Habakkuk was talking about the sad condition within the land where justice was just about a thing of the past. He said, “The courts of our land are in such condition that wrong judgments proceedeth…” Notice the word proceedeth . It is a translation of the Hebrew word yatsa , which is translated by the words go forth in Proverbs, chapter 25.

Do not enter into a legal proceeding against someone unless you know what you are doing is the wise thing to do because if you enter into such a proceeding without thoroughly counting the cost you may wish that you had not done so.

Go back to Proverbs, chapter 25, as we continue our exegesis of verse 8, and notice another word which will emphasize to us what we are talking about at the moment. Notice the word strive. “Go not forth hastily to strive…” This word strive does not suggest the idea of physical contact with the individual concerned. The word strive comes from the Hebrew word ruwb , which is translated by the word controversy in Deuteronomy, chapter 25, verse 1, and translated by the word adversary in Job, chapter 31.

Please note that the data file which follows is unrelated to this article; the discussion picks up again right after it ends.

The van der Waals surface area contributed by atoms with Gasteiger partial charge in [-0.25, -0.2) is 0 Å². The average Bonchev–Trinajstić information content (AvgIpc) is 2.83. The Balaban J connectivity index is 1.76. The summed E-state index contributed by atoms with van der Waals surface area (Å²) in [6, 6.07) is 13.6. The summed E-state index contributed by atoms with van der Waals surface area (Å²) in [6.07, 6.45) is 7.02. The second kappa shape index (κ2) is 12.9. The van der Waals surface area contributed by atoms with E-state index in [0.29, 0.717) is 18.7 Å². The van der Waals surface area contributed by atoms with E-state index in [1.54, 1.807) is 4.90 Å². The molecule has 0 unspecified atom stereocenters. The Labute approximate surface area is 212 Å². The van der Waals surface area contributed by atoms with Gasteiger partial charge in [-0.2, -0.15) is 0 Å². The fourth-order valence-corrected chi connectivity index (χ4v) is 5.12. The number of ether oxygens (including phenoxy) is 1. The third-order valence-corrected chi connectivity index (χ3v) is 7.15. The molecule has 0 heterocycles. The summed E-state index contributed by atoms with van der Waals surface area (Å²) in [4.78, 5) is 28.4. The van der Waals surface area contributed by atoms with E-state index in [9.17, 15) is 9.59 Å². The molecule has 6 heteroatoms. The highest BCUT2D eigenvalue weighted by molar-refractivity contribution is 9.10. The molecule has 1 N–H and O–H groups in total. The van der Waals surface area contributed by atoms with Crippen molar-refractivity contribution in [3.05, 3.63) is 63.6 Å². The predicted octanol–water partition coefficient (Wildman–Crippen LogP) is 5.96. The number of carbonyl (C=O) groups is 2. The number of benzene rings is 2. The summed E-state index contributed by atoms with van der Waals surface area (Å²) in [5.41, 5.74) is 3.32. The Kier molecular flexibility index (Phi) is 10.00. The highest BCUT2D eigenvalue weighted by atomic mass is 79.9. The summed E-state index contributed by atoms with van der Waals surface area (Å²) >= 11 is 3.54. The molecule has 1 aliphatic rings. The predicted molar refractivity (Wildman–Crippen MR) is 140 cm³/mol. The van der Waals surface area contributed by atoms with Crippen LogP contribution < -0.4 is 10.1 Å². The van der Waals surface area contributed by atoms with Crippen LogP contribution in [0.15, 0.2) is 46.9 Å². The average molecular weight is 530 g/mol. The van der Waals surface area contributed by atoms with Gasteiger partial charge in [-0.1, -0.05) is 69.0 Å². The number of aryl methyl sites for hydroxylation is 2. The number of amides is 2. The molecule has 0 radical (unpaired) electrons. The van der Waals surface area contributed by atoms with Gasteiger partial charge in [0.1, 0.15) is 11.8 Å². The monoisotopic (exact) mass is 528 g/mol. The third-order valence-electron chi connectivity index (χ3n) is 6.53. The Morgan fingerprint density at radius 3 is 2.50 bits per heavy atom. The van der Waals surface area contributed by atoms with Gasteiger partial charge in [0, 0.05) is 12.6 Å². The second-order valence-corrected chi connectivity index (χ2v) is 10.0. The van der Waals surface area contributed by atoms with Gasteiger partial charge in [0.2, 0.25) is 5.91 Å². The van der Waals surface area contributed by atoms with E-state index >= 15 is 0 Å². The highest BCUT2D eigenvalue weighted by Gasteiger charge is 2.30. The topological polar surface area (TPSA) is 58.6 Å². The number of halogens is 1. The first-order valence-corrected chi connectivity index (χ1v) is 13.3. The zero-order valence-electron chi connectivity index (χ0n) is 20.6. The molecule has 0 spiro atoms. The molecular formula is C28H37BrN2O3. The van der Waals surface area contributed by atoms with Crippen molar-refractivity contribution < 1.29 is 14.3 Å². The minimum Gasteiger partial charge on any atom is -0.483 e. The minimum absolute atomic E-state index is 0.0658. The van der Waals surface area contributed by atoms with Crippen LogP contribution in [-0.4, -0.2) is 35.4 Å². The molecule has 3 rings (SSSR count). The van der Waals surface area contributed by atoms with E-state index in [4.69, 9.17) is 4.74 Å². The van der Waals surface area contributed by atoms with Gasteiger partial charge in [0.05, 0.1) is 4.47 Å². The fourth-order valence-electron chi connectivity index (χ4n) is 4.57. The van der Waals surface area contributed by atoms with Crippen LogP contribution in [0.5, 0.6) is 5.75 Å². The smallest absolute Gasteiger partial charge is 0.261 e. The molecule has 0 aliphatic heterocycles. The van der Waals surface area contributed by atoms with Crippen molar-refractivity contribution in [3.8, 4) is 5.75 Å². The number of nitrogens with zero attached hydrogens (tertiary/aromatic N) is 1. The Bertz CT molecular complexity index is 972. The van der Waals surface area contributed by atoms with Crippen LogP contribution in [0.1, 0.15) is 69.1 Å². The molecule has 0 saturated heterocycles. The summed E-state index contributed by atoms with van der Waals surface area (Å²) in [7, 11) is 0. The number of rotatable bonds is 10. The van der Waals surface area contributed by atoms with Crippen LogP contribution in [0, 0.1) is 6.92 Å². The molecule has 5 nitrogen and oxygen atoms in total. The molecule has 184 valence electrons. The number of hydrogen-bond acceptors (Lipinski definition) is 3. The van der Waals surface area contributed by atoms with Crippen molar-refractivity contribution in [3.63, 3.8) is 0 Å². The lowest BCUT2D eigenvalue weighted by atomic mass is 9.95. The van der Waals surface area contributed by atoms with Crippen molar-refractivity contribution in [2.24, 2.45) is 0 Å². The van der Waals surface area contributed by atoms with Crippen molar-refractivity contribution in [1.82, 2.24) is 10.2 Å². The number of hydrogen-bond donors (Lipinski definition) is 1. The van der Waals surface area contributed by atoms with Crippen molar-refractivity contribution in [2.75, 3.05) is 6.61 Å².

A Plea for Righteous Judgment

Let us turn to those passages of Scripture and see the word in its setting and recognize that about which we speak. Look at Deuteronomy, chapter 25, verse 1:

Deuteronomy 25:

1 If there be a controversy between men, and they come unto judgment, that the judges may judge them; then they shall justify the righteous, and condemn the wicked.

Here God is making a plea for righteous judgment. You see, we are talking in courtroom language here when we talk about this matter of striving. We are not talking about an ordinary fight, but for an individual coming before the judges for the settlement of a controversy. This word controversy comes from the Hebrew word ruwb which is the translation of the Hebrew word strive . Here again we have emphasized to us litigation. Go not forth hastily into a courtroom to settle a dispute. Things might turn out worse than you expected.